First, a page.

A woman is begging a Nazi on the screen not to take her children as 20 students watch in the Davis Learning Center Auditorium. The film clip is from “Sophie’s Choice”. Professor Jack Panosian guided the discussion as a part of the Leadership Workshop Series.
The Ethics in Leadership workshop gathered 20 students on two nights, Feb. 26 and 27, to learn and offer viewpoints on the relevance of ethics. It was organized by Student Life Coordinator, Teri Poucher. She invited Panosian to lead the class because he was polled as the best to teach ethics on the Embry-Riddle Aeronautical University Prescott campus.
Panosian started with some general and basic definitions of morals, ethics, and leadership. A leader was defined as a guide who motivates people to follow an idea. A leader needed to follow the four paramount steps to success: have a clear idea, communicate so others cooperate, deliver understanding, and harmonize conflicting interests.
His two examples had the class agreeing Jesus and Hitler were both leaders. Panosian asked the class what separated them. “Ethics,” was his answer.
Ethics consists of a moral code, moral principles, and moral values. A moral code is made of a system of principles. The principles are made of beliefs in an honorable, just, and principled life. The moral values are standards based off of these principles.
“It’s not easy to be moral,” said Panosian. It is not always the popular choice and a person can lose friends by choosing to be moral. It is up to the individual, to choose how to behave, when ethics are called into question.
He listed the four steps to ethical decision-making. First, gather the facts. Second, make a prediction based on the relevant facts to make an ethical decision. Third, ascertain your feelings and use your intuition, or gut, as a factor. Finally, ask yourself if you can live with that particular choice and have others know what you did.
If someone still has difficulty, that person can always ask other people who have been in the same, or similar, circumstances. Listen to their decisions and then decide how to act. “There’s nothing like good old-fashioned common sense,” Panosian claimed and advised the students to seek out people who have it.
Panosian started talking more about leaders. Good leaders surround themselves with people who know areas of information the leader does not. It is very easy to make a poor decision when surrounded by people who always say “yes” or “that’s a great idea”. It takes strength of character, Panosian explained, to ask other people for help when it is needed.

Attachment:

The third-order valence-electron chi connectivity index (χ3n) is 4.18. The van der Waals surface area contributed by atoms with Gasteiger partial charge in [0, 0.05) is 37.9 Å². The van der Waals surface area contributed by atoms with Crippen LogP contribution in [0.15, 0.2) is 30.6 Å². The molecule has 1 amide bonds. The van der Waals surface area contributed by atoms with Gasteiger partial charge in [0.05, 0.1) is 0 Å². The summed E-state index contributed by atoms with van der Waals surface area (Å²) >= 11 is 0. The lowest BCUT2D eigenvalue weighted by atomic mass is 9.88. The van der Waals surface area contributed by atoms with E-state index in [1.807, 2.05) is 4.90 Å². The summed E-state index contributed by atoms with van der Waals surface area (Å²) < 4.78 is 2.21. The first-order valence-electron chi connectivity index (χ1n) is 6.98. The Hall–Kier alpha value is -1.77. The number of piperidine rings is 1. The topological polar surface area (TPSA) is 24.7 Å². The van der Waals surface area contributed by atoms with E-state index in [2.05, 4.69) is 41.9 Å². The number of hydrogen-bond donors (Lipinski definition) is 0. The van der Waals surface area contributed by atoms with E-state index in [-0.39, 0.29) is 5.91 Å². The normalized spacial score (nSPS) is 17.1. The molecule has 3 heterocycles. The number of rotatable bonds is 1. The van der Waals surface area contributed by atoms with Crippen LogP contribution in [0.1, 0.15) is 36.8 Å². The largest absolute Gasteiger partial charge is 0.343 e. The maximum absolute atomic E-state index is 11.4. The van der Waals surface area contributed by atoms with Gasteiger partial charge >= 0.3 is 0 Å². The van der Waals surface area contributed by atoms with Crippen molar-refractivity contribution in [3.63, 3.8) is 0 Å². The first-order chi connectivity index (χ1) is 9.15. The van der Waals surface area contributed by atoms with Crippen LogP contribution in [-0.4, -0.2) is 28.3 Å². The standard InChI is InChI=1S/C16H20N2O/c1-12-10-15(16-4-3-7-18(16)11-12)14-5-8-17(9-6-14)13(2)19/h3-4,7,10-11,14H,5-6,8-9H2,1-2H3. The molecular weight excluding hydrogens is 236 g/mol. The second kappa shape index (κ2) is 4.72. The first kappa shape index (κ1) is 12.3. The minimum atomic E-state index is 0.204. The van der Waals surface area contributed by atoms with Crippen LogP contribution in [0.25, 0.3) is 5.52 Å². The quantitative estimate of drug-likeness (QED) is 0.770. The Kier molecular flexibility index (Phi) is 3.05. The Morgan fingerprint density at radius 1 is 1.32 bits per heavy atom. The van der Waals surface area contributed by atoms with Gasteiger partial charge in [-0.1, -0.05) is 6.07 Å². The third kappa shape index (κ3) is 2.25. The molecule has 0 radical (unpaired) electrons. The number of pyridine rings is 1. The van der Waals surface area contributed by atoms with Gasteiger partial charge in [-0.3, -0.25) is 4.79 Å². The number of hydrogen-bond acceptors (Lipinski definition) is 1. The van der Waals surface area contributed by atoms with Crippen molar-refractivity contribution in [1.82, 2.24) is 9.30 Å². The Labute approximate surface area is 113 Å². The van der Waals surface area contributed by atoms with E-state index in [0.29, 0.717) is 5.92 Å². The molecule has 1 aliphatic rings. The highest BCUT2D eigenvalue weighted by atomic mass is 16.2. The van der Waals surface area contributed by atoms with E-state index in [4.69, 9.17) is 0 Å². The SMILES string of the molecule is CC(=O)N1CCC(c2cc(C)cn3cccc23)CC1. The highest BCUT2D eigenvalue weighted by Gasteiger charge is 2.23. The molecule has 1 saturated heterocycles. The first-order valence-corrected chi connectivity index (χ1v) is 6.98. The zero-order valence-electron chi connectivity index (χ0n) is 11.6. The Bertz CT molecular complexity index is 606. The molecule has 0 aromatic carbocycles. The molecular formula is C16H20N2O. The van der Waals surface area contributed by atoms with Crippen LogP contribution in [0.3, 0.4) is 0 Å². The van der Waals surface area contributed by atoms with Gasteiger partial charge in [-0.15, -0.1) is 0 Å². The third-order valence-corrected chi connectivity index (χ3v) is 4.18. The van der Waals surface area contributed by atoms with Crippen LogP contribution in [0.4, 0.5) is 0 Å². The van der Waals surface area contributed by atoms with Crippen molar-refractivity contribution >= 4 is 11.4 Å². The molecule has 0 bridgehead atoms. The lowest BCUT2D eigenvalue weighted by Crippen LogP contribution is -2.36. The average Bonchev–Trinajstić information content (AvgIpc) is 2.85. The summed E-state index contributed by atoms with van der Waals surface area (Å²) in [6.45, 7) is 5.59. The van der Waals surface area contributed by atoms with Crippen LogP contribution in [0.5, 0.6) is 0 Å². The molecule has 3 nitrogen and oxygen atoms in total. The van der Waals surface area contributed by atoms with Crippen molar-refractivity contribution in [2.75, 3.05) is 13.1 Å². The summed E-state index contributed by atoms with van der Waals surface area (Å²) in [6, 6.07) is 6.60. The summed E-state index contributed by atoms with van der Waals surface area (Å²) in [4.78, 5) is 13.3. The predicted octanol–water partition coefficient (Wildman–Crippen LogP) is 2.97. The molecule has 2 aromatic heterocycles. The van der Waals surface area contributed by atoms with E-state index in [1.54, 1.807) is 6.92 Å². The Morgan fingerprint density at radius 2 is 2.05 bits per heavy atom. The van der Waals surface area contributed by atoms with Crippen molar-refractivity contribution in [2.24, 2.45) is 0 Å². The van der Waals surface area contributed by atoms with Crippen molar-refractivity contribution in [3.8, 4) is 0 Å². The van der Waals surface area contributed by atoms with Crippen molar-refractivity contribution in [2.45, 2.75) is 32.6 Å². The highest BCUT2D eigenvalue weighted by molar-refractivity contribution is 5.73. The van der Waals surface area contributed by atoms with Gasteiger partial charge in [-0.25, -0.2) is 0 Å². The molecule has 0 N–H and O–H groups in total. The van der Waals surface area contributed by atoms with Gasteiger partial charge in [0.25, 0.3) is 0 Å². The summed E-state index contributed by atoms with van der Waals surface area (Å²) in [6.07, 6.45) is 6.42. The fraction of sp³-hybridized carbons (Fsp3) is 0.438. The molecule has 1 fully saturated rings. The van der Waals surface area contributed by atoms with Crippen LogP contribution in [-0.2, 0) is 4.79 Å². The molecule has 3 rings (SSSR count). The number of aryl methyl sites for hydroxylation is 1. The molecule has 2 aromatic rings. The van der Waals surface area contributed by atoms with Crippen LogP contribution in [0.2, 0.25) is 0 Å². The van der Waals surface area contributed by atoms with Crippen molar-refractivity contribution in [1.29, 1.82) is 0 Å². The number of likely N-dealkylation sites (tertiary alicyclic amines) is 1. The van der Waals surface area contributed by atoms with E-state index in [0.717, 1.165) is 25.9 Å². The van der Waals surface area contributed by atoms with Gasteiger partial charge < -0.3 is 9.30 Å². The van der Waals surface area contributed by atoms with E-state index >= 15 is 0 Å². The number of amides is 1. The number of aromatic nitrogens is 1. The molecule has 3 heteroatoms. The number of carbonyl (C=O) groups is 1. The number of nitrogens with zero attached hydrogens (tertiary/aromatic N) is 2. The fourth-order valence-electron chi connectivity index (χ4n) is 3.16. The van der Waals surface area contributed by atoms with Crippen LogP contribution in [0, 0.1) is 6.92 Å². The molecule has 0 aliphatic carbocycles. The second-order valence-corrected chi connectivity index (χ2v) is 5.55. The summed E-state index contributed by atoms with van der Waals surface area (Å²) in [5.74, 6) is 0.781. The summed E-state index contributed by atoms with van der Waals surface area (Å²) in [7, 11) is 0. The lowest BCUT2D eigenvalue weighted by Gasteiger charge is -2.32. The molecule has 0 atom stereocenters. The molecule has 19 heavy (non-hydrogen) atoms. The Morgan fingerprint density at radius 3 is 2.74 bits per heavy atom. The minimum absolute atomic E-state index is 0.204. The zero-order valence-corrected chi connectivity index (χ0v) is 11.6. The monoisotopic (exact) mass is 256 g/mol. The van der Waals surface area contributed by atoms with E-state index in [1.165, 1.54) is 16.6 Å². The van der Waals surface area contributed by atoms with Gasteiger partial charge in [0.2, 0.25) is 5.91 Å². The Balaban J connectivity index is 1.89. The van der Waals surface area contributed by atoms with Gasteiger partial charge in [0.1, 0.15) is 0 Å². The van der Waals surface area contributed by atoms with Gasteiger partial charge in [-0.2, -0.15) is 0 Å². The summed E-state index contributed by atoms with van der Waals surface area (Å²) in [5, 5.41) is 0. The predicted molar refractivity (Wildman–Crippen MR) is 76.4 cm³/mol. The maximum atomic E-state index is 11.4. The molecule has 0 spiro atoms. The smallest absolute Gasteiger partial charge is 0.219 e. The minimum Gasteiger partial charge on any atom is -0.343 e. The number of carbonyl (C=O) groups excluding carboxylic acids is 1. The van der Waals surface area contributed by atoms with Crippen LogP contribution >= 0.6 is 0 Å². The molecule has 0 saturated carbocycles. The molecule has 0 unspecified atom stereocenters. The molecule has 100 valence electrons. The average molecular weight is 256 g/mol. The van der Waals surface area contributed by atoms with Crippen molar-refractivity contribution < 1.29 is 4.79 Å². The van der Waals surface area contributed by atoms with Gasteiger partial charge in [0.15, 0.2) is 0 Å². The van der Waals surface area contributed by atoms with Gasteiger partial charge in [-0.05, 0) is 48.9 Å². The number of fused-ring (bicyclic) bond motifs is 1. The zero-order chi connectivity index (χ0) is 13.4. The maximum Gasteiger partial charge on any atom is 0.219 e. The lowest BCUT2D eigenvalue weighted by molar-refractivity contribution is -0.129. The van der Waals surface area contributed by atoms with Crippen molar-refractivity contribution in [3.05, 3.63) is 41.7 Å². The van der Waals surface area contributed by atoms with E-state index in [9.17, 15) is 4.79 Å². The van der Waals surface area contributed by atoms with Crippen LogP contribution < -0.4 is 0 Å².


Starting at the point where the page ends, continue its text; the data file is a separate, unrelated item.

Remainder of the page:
“More often than not,” he said, “we aren’t blazing a trail. Someone else has had experience which helps make a decision”. It pays to take time, if allowed, to put more effort into a decision. It is usually how someone arrives at the best decision.
The class then moved to discuss abortion. The controversial topic garnered reactions from students arguing if something could be the immoral, but right decision. This final discussion concluded the workshop.
Panosian was a calm, cordial instructor who listened to the students and tried to guide minds to think in new perspectives. Everyone mostly kept to their original statements, but the blend of new ideas was exciting to behold at 7 p.m. on a Wednesday night.
Sylvia Tang, ERAU student, said she has only been to two workshops and some are more effective than others. It is “the approach of the speaker” and allowing students to come to conclusions on their own that helps determine how it is effective.
Panosian said, “I believe in working with the students in any way that I can that helps them move towards their goals.” He also said he gives what he can to his students. He remembers his awakening to ethics was due to his grandmother at 12 years old. Half of his grandmother’s family and all of his grandfather’s family was gassed by the Turks in the Armenian genocide. Yet, when his sister fell in love and became engaged to a full-blooded Turkish man, Panosian asked his grandmother how she felt about it.
The grandmother, with an eighth grade education, replied that the fiance did not do anything. It was other people who committed the genocide. “She rose above it,” Panosian recalled, “It was a great lesson for me.”
The Leadership Series is designed to make students think about leadership and its relevance. However, Poucher also said “I really feel self-discovery is important.” The last workshop is for one night only on Wednesday, March 27. Every student is invited to attend.